MANILA A lawmaker in the House of Representatives on Tuesday said there is no provision in the 1987 Constitution which prohibits divorce.
Albay Rep. Edcel Lagman made the statement a day after the House of Representatives started its plenary debates on a bill institutionalizing absolute divorce and dissolution of marriage in the Philippines.
"The enactment of a law on absolute divorce and dissolution of marriage is not prohibited by the constitutional tenets on marriage as a social institution and as the foundation of the family," Lagman said.
Lagman recalled that the Commissioners of the 1986 Constitutional Commission, which drafted the 1987 Constitution, were unanimous that the Congress has the authority to pass a divorce law under the present Charter.
Citing records of the proceedings, Lagman said Commissioners Fr. Joaquin Bernas, Chito Gascon, Jose Bengzon, and Maria Teresa Nieva concurred that despite the adoption of these principles on marriage and family life in the 1987 Constitution, Congress is not precluded from instituting absolute divorce.
"No Commissioner registered a dissenting view on this issue," Lagman said.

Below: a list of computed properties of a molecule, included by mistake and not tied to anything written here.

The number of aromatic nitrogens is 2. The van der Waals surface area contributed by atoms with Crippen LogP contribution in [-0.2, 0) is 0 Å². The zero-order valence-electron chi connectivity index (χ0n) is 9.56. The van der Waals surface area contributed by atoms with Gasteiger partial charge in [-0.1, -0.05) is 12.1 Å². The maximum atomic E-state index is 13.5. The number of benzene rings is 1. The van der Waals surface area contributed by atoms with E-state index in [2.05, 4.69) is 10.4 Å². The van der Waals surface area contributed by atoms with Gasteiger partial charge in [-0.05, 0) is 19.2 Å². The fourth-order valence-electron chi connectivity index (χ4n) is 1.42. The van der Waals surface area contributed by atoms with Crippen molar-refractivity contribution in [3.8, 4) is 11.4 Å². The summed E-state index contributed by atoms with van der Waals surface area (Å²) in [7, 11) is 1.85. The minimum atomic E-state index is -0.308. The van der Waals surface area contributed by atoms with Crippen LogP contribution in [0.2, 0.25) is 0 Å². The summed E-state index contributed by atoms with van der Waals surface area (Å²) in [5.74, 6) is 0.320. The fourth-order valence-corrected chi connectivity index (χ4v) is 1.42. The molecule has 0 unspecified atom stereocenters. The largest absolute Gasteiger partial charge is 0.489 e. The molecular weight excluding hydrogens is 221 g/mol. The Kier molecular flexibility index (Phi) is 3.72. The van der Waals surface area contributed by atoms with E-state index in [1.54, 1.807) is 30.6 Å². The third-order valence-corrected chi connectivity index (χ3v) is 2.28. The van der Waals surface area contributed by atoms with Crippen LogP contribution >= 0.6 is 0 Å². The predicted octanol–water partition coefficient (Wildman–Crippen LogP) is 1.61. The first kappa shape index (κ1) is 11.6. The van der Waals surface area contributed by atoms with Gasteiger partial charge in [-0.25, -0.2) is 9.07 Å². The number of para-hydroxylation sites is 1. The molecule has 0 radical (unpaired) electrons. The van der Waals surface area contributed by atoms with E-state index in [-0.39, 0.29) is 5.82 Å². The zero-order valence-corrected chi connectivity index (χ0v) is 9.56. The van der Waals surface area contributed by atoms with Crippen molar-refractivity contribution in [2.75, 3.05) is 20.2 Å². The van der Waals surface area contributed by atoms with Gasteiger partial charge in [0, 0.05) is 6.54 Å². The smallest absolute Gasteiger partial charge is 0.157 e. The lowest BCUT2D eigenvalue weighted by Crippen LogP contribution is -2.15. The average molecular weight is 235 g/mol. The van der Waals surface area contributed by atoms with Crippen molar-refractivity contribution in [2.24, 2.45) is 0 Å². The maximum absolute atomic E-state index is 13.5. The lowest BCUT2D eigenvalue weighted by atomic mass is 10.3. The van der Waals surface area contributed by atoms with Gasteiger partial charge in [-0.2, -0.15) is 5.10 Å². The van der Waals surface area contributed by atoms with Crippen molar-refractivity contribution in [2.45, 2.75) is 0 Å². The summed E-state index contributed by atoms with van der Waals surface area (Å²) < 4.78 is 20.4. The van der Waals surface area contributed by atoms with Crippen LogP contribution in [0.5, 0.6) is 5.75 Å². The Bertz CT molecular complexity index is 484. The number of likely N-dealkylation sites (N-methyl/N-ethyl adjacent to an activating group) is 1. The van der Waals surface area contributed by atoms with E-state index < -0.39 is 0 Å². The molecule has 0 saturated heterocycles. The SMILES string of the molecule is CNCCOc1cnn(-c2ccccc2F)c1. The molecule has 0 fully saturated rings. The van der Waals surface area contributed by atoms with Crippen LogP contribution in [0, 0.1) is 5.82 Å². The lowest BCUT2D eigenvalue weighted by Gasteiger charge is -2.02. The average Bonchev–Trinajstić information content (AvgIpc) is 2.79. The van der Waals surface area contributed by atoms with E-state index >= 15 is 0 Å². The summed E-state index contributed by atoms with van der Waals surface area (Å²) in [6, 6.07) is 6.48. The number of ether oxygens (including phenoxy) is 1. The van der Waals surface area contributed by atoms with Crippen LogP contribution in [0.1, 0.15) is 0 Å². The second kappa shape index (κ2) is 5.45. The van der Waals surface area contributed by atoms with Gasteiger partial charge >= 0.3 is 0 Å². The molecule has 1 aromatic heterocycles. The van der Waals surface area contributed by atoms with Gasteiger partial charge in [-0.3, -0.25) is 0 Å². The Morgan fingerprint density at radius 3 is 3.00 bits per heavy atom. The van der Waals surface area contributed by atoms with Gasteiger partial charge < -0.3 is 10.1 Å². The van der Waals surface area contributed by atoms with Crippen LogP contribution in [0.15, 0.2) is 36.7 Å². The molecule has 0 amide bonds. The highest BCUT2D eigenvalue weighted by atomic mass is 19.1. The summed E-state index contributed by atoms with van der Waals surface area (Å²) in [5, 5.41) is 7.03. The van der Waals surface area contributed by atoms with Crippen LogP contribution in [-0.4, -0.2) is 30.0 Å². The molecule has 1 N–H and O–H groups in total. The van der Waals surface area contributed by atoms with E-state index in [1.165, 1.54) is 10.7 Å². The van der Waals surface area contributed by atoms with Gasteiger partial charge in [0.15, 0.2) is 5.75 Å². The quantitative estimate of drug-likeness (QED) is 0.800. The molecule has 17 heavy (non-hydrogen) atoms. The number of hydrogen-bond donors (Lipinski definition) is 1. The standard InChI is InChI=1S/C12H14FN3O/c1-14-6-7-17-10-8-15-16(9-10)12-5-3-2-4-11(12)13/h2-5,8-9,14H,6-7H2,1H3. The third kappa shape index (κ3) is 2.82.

Lagman noted that similar provisions on marriage and family life are found in the constitutions of countries which allow absolute divorce like Ireland, Columbia, Bolivia, Peru, Chile, El Salvador, Portugal, Brazil, Poland, France, Saudi Arabia, the Russian Federation and Cuba, among others.
"Unfortunately, what God has put together, couples in irremediably dysfunctional marriages put asunder because of human frailty and mortal limitations," Lagman said.
"While the State protects and preserves marriages, it is also duty bound to extend protection to spouses of shattered marriages beyond repair by allowing them to secure absolute divorce and save their children from the agony and distress of being exposed to their interminable strife," he added.
The bill aims to ensure that the proceedings for the grant of absolute divorce shall be affordable, efficient and inexpensive, especially for indigent litigants or petitioners.
The grounds for absolute divorce are the existing grounds for legal separation and annulment of marriage.
Also, a possible ground for absolute divorce is the couple's separation for at least five years.
Other valid grounds include psychological incapacity of either spouse, irreconcilable marital differences, or a gender reassignment surgery of either spouse.
It also provides for a mandatory six-month "cooling-off period" between the time a petition is filed and when the court actually starts working on the case. This allows the court to exercise all efforts to reunite and reconcile the parties.
The bill penalizes spouses who are guilty of collusion with imprisonment of five years and a fine of PHP200,000.
Source: Philippine News Agency